There was one moment of caught-in-throat when upon crossing my hiking-boot-clad foot over my knee (I was on aisle), it caught a man (loo-returning for the third time) across his thigh and saw him flying (in more ways than the plane aspect, I mean). Luckily he caught himself around row 10 (I was in 24D), meaning a face plant was avoided. Joy for all!

Another was when the flight attendant came to collect our food trays and saw I had stacked mine and Sarah’s together, with all the rubbish and leftover food on top. Now, I must say; I do this every time I fly, taking my neighbours’ atop my own to pass over to the hosty for their ease. Well, apparently this is wrong; my lad got rather pissy at me and demanded I separate the two straight away, as, “they only fit one per line”. To his antsy tone I responded curtly, “Only trying to help”, and purposely left the plastic cutlery on a mound. (I felt really guilty afterwards, I will admit).

We finally got to Nepal and landed at the Kathmandu airport at 3.58pm. I hurriedly sprinted off to “have visa” line, where I was stamped within 24 seconds, and ran on to collect our baggage, while Sarah joined the heaving “get visa” que. (Just to clarify, I wasn’t being an arsehole; we had set this out as our plan of attack on the plane).

When she finally appeared about 40 minutes later (lacks the pushy Wort elbow, you see), we exited the building and found our lad with his, “Intrepid: Anneke Rose Wortman” sign and headed into Thamel. (He had been waiting for three hours, he told us after some coaxing).

And my my, how incredible was it to be back in Nepal. My insistence at it being my favourite country in the world was only cemented as we drove through the streets, the beautiful Pocahontas-looking people just gentle in everything they did. I felt at ease, peace, all things carefree and unhurried; I was here, and my word was I happy.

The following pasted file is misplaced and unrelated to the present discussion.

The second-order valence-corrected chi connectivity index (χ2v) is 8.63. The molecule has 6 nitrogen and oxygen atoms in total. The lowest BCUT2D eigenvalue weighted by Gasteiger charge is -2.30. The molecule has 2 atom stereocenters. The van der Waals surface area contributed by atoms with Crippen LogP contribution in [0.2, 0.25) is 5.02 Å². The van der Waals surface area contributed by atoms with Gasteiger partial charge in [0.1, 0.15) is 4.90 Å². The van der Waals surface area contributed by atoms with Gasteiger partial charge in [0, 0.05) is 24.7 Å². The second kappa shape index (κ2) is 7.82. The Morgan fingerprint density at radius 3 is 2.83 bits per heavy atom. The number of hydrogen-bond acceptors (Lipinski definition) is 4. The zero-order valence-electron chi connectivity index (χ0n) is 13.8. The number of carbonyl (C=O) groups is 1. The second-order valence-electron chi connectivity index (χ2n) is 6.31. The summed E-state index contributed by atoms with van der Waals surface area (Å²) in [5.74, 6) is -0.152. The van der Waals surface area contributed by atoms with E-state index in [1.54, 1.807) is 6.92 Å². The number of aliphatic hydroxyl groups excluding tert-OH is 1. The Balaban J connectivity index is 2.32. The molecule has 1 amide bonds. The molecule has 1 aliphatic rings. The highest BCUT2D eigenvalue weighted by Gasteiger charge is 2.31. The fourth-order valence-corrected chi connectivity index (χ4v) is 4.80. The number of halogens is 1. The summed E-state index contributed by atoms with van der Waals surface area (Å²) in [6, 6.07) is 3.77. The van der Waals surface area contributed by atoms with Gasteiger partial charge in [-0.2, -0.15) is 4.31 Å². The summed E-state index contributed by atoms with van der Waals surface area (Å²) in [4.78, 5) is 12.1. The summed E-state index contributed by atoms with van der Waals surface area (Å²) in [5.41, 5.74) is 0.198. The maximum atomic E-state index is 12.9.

Hotel. Checked in. Met up with Jack (my pal from Cambridge) and went for a roam, beer and dinner. Then met up with some more of the crew (Craig – knows Jack from the cruise boats where they both work; Marv – knows Craig from their eight years in the military together; Carla – knows Marv) and had a few bevys as a band played at an Irish pub.

This morning we arose (after a sing-out of my phone at 5am declaring a flat battery; a very panicked half-hour ensued where we thought my charging input was broken and I wouldn’t have my camera for Base Camp. As I was drafting a furious email to both Apple and Life Proof in my head, we realised there had been a power cut and when electricity came on, all was well) and spent the day gathering required gear (including a wondrous pair of pink waterproof pants, a pink rain jacket and a purple puffer vest for me) and meeting the rest of the crew (Gemma – knows Jack and Craig from the boats; Craig – yes another one, an Aussie with no connections; Philip – also no connections, a 64-year-old from Northern Ireland. Very pumped to blitz him on Belfast history).

I met up with my friend Megh for a tea in the a.m. I met him here two years ago, where he was the guide for a girl I become friends with. As we sipped on Nepali tea (me; funny how here they say “Nepali” where we all say, “Nepalese) and hot honey lemon (him) we caught up and he made my day when he told me I was “a very precious person”. He hammered home just how much I love the Nepalese (Nepali?); so beautifully gentle, humble and harmonious.

One funny moment; a dealer was loitering about the street, and went up to Jack to ask if he wanted some “coca cola”. After telling him no, Sarah quizzically asked us why he had no bottles on him. “Cocaine, my girl,” we explained, to her astoundment.

It is now 10.30pm and we are packed and ready to rumble for our 4.30am alarm. If the clouds are clear and weather is well, we should land in Lukla about 8am or so. (Most dangerous airport in the world, with a runway one-tenth the regular and ending in a cliff face).

Excited? Doesn’t even begin to describe it. It’s the part of my travels I’ve been looking forward to the most. I’m so keen to see how the Everest region is faring two years on after the earthquake, and if all the rubble around on my last visit has been cleared. I’m so pumped to go back to the little villages and “namaste” greeting local people, and have duo nights in Namache Bazaar. I’m so elevated to get into the mountains, into a lot of rumination and to sort myself out.

I cannot even describe how happy I am to be in my favourite place in the world.

Time to get to second base (camp).

Shall yarn again November 8.